5 tips for landlords

There are almost 500,000 single-property landlords in Ireland, accounting for about two thirds of total residential lettings. For these non-professional landlords the many legal obligations involved in renting property and specific conditions that apply to residential tenancies can be a burden.

Landlords can avoid unnecessary and unexpected headaches by having everything agreed and knowing their rights and obligations before handing over the keys. These tips will help, but take individual advice before starting or ending a tenancy.

  1. Find out how much the letting is worth to you. Obviously you need to decide on what rent to charge but you should also work out how much you will make from the letting. Rents are increasing faster than house prices at the moment, but there are costs involved. Research the area and look at existing property listings to calculate a fair market rent. If you bought the house to live in originally, check your mortgage conditions as you will probably need agreement from your bank before letting it. Work out your tax liability on the rent and make sure that you will have enough net income to meet any mortgage repayments and hopefully make a profit.
  2. Decide the term of the lease. Many landlords agree an initial letting of 12 months and then renew if both sides want to continue. In recent years both landlords and tenants are willing to consider longer leases, particularly where the tenant has a family for example. Whatever the duration, it is important to be aware of the law on protected residential tenancies. Once a tenant is in place for 6 months they are entitled to remain in the property for 4 years, and a protected tenancy can roll over after that. Strict rules apply to the termination of protected tenancies and even if you are entitled to terminate you could still be tied to a longer term or notice period by the lease. Terminating a residential lease is a complicated procedure with very specific requirements, so take advice before doing anything.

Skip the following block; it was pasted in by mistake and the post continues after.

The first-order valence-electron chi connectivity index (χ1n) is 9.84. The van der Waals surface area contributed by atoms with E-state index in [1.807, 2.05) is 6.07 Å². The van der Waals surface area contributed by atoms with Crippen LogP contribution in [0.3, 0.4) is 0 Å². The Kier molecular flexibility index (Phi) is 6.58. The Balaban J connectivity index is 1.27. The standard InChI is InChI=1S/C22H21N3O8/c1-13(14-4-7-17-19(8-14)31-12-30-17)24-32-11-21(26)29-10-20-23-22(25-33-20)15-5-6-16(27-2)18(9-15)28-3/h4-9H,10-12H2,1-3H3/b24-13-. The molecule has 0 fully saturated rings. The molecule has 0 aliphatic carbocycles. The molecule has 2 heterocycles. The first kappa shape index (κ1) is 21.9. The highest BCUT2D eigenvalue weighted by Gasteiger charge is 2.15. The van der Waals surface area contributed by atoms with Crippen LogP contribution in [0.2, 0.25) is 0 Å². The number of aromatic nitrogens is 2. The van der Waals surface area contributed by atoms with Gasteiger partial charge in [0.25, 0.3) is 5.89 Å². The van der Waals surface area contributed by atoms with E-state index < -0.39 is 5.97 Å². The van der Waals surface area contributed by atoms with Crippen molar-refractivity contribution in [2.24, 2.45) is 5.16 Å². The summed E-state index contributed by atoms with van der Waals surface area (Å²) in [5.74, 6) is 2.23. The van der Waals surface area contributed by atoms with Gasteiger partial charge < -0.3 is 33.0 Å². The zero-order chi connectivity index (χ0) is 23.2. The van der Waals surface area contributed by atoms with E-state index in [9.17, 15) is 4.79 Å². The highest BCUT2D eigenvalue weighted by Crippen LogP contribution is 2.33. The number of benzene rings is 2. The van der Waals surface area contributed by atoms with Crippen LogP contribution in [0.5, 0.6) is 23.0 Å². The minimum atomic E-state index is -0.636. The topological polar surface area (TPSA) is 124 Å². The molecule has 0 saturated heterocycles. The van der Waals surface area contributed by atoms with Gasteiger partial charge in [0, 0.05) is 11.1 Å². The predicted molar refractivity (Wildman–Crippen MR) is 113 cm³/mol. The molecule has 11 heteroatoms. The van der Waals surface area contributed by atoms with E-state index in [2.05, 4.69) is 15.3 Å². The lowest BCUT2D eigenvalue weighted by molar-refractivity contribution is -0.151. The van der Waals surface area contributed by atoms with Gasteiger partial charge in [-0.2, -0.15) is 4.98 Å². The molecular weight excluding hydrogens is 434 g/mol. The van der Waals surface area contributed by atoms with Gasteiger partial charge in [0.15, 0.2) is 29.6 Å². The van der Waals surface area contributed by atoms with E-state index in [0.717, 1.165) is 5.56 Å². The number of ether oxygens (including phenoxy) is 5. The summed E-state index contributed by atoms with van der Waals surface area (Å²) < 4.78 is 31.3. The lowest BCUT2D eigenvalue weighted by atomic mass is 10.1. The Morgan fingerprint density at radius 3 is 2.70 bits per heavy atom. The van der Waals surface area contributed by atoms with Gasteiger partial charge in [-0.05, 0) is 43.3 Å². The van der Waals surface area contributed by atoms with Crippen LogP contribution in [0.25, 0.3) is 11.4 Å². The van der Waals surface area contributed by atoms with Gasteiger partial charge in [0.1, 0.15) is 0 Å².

3. Chose the right tenant. Make sure that you are satisfied with the proposed tenant and their ability to pay the rent. Look for appropriate references and a deposit up front. Be aware of equality legislation which prohibits discrimination. If you are thinking of refusing a particular tenant, make sure that your reasons are fair and justifiable.
  4. Check the contents. Make an itemised list of contents in the property to be included in the lease. Take photos showing the condition of the property and all contents and save them with the dates recorded so that they can be produced in the event of any dispute.
  5. Manage the letting. A landlord’s job continues throughout the letting and there are post-lease and ongoing obligations to comply with, including giving the tenant a rent book and registering the tenancy with the Private Residential Tenancies Board. You will have a lot of personal information about your tenant, so be sure you know about your obligations under data protection law. You should give serious consideration to having an auctioneer or letting agent manage the tenancy. There is a cost to doing this, but if you are not a professional landlord you could save a lot of inconvenience and stress by outsourcing the day-to-day management of the letting.

Be sure to read our update on changes to residential tenancies law in late 2015.

Contact us about this

, , , ,